Blonde Ambition

The directorial prowess of Andrew Dominik (“The Assassination of Jesse James by the Coward Robert Ford” and “Chopper” are only two of his previous films.) and the powerful performance from Ana de Armas as Marilyn Monroe, which ranks among the best every committed to film, propels “Blonde” to levels of excellence.

There’s a great divide in the storytelling that will appeal more to mavens of cinema over regular fans of movies. Dominik likes to travel on the road to the cinema of cruelty.

That being said, “Blonde” is so iconoclastic that it begs the audience to bring their own knowledge of the subject of Monroe to the fore in order to correctly undermine the narrative.

de Armas and Norman Jeane Mortenson are the same height, 5-foot six-inches.

While there are certain elements that tell the truth in “Blonde” it’s obvious that the majority of the film is fictional. Marilyn is a mere template that represents all women in mid-century Hollywood. Substitute Hollywood for America in any of the scenes and you’re dealing aces.

Not to get off on a tangent but that’s where we’re headed. The source material “Blonde” a novel by Joyce Carol Oates, originally published in 2000, was previously made into a CBS mini-series broadcast in 2001. It’s unlikely Dominik’s version will ever be confused with television fodder.

While the film is rated NC-17, technically that’s a misnomer since the movie theater chains that won’t show hyper rated films already don’t currently book films from streamers. “Blonde” is released through Netflix.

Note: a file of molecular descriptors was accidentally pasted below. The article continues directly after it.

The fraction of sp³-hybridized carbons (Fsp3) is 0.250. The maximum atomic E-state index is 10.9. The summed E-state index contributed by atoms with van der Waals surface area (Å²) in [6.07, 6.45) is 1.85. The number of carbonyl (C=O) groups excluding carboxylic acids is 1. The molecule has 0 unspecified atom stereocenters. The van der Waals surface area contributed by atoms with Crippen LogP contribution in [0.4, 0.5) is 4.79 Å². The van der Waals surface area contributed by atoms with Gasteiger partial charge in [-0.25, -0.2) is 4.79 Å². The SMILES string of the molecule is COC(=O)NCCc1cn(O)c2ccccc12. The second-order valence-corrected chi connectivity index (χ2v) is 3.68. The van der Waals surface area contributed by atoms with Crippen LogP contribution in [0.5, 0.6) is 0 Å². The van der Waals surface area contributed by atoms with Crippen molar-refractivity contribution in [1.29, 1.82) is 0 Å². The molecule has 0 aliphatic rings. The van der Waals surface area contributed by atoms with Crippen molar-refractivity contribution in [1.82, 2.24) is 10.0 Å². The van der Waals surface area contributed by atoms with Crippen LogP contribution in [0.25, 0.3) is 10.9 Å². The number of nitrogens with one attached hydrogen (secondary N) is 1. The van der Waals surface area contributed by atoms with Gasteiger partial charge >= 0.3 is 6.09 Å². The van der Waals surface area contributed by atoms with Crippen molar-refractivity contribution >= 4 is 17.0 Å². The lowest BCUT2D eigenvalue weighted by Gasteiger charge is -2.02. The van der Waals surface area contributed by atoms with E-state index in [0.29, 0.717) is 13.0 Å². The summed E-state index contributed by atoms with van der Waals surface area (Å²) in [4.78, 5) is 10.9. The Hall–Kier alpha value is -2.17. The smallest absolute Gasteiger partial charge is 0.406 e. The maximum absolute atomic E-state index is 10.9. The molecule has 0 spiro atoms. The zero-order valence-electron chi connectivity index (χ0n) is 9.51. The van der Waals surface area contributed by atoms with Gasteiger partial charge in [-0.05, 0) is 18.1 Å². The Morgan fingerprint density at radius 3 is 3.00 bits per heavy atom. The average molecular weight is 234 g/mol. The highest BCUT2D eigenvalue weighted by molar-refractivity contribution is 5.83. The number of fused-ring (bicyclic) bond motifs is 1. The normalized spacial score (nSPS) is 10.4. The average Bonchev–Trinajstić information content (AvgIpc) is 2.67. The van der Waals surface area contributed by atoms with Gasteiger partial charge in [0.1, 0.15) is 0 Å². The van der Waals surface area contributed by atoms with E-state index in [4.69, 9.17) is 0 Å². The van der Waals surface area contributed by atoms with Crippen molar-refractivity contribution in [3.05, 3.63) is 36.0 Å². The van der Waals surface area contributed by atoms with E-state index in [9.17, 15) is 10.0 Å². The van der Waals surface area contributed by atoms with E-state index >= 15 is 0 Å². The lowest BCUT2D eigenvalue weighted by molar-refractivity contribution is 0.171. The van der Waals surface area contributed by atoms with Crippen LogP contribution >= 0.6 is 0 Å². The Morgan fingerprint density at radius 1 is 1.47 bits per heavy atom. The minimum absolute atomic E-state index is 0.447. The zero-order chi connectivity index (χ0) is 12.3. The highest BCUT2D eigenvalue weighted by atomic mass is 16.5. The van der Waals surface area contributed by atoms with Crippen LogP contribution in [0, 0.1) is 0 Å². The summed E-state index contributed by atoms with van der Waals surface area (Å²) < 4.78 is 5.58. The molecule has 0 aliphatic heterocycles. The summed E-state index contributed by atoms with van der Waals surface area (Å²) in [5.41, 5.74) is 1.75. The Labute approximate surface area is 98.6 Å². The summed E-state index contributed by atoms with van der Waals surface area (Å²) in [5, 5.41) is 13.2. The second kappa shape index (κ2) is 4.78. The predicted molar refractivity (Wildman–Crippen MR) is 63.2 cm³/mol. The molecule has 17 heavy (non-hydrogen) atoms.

The controversy over the rating is ridiculous, I could name a handful of high profile films from the 1970s, which were rated “R,” that are far more explicit than “Blonde.”

“Blonde” offers scenes that reflect a hillside fire reflected onto a windshield. It’s only later you realize this is one of the coolest images you’ve ever seen in a film.

Dominik uses wide lenses in many scenes. On top of which Dominik frames the majority of the film in 4:3, which was the standard frame in movie up until the 1950s. The way Dominik switches out the boxy aspect ratio for widescreen catches the viewer unaware.

By comparison a filmmaker like Wes Anderson mixes and matches aspect ratios but it’s not subtle. Almodovar once in a blue moon uses an aspect ratio switch and like Dominik you don’t notice. Likewise much of the film is in black-and-white that seamlessly blends with the minority of color scenes.

Marilyn gets abused, raped by a studio head, and in an early scene her mother tries to drown her. Marilyn is the poster child for 20th-century feminine abuse.

Recreations of existing movies are spot on, like Monroe’s supporting role in the Richard Widmark starrer, the 1952 “Don’t Bother To Knock.” Other recreations include “Some Like It Hot” and “The Seven Year Itch.” Yet each Marilyn movie scene gasps for air, suffocating under the weight of its own pretension. JFK certainly gets tossed under the bus.

Not a film for everyone while at the same time a venerable watch, “Blonde” sets a high bar for a new millennium biopic.

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